If a Basic Science bill includes increased ASC and increased ESC funding, of course that's what everyone wants. Except....the anti-ESC groups. The only way to convince legislators to also increase funding for unrestricted ESC research is to make the case that the ASC "cures" claimed by the anti-ESC group are not true or at least rather exaggerated. That we are not there yet in terms of cures, so that investigation of ESC is very pertinent.

                        Legislators require a comparison be made between the qualities of ASC and ESC to acertain whether they want to even consider expanding ESC.

                        There is no way around presenting comparisons.
                        AND I do not agree that such would need to be confrontational perse.

                        ~It's troubling that exit polls and vote totals were so far out of whack. "I've spent my whole life in marketing. The difference is clearly beyond any sampling variability. ... The community of statisticians and media experts need to not let this be dropped"~ Bill Hawkes, a retired A.C. Nielsen Co. statistician.

                        Comment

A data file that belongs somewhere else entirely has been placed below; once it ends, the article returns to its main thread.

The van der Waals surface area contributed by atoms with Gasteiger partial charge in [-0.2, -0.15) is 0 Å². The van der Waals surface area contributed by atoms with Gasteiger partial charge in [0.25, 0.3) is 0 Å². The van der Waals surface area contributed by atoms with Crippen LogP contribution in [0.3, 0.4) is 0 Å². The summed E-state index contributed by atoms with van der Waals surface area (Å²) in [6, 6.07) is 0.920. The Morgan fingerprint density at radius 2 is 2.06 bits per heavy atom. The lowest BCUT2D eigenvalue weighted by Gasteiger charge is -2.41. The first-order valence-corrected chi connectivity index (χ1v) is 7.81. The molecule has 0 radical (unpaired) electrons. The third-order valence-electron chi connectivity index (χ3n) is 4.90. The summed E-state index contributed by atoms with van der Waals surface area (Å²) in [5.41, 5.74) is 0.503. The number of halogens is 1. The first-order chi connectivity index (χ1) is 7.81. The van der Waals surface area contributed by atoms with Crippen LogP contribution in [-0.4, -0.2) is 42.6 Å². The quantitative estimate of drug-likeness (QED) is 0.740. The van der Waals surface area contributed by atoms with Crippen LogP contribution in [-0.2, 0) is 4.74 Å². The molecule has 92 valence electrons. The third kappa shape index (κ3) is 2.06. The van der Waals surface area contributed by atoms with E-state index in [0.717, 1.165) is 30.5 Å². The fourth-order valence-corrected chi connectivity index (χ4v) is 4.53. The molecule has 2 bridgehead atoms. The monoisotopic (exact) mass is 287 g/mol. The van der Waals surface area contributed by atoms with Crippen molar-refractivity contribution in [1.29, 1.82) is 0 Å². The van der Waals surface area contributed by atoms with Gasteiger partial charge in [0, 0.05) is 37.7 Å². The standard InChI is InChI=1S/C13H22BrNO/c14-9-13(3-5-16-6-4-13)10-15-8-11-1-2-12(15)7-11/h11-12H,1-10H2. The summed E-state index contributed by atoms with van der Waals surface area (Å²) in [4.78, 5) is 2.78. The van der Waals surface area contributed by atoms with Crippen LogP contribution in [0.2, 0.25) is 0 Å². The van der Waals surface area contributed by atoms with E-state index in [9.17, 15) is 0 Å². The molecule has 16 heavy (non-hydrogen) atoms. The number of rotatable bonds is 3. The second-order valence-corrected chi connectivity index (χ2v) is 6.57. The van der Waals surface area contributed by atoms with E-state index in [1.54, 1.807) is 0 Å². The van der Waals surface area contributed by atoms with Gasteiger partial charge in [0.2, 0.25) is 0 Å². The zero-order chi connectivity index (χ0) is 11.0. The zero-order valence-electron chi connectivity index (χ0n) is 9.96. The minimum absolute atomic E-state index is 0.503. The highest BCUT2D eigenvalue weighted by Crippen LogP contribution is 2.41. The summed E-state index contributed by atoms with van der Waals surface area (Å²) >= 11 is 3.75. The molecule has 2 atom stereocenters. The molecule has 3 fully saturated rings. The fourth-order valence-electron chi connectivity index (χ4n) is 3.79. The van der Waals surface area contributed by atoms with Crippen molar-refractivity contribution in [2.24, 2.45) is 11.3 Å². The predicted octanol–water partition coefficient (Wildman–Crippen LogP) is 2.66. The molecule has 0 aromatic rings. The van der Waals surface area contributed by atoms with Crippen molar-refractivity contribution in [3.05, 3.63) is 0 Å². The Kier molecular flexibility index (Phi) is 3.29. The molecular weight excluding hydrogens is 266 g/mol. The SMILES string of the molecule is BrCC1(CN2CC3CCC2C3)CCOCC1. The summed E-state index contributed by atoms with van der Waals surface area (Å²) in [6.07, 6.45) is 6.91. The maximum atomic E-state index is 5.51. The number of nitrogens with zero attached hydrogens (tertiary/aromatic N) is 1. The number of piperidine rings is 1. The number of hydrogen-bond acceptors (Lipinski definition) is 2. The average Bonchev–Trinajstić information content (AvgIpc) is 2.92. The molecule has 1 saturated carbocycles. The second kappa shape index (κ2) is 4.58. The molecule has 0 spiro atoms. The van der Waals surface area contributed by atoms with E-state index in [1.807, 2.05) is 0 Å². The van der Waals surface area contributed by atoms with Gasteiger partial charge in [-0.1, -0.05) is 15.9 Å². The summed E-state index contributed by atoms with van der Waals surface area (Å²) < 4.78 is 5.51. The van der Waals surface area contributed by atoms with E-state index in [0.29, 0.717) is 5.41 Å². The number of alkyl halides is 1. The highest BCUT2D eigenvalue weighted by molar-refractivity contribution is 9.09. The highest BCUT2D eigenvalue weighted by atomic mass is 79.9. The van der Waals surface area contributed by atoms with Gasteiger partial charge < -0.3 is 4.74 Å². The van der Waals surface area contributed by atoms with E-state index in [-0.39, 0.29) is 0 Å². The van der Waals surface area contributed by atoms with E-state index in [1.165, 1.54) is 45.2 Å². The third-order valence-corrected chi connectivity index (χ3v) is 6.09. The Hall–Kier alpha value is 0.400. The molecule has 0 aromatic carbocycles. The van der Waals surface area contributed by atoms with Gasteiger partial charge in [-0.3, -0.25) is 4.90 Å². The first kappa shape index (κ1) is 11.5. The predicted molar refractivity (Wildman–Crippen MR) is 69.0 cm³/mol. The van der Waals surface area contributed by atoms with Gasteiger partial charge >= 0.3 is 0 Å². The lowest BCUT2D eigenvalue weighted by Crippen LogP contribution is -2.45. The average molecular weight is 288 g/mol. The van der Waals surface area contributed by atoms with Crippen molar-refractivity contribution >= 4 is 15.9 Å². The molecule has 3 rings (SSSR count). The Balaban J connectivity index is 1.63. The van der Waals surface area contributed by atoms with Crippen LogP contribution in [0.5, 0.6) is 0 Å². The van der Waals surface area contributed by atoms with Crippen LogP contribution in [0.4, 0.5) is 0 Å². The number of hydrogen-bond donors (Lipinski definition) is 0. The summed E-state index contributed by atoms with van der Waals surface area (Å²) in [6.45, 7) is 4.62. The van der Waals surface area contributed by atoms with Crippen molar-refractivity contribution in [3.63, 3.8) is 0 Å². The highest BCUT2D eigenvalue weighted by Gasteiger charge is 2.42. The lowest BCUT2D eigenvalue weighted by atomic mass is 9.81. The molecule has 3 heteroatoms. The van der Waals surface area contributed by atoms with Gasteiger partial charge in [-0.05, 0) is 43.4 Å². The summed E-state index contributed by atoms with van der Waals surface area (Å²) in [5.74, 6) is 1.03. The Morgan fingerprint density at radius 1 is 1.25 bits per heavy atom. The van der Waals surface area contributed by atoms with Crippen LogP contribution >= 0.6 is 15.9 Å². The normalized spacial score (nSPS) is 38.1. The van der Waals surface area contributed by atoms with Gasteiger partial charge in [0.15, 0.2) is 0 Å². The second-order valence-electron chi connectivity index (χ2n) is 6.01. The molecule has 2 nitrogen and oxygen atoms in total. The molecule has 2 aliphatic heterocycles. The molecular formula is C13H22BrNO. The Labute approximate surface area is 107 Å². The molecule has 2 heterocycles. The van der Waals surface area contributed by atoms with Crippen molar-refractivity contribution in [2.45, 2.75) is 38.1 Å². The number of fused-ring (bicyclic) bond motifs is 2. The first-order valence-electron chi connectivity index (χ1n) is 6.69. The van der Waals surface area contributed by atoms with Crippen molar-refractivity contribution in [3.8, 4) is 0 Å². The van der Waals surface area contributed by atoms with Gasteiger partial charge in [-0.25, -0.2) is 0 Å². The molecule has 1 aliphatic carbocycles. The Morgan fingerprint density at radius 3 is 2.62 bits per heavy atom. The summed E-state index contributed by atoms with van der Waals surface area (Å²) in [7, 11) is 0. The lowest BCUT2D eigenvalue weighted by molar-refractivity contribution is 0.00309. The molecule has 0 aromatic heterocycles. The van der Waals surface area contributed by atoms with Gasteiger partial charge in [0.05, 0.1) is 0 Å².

#13
                          It's time to plan a march on Washington- and screw the politicians, drug companies and researchers best interests-It's time they focus or should I say we focus on a cure. Pure and simple. At our current method we are asked to provide support for lowering FDA standards to allow for clinical trials, we are asked to debate the religious right, we are asked to fund raise-Lets turn it around and show them who we are what we have and what WE need.

                          Comment


                            #14
                            Right now, you are being used as a mechanism to give a reason to support an industry or specific research facility. Turn it around and let the world see what its like to live with sci and use the research community etc, to accomplish our goals, not theirs. Sometimes I feel they prey on our needs to benefit theirs. If they have our best interests at heart they shouldn't be offended.

                            March on Washington and associate with no ongoing research group or philosophy other than WE want a cure.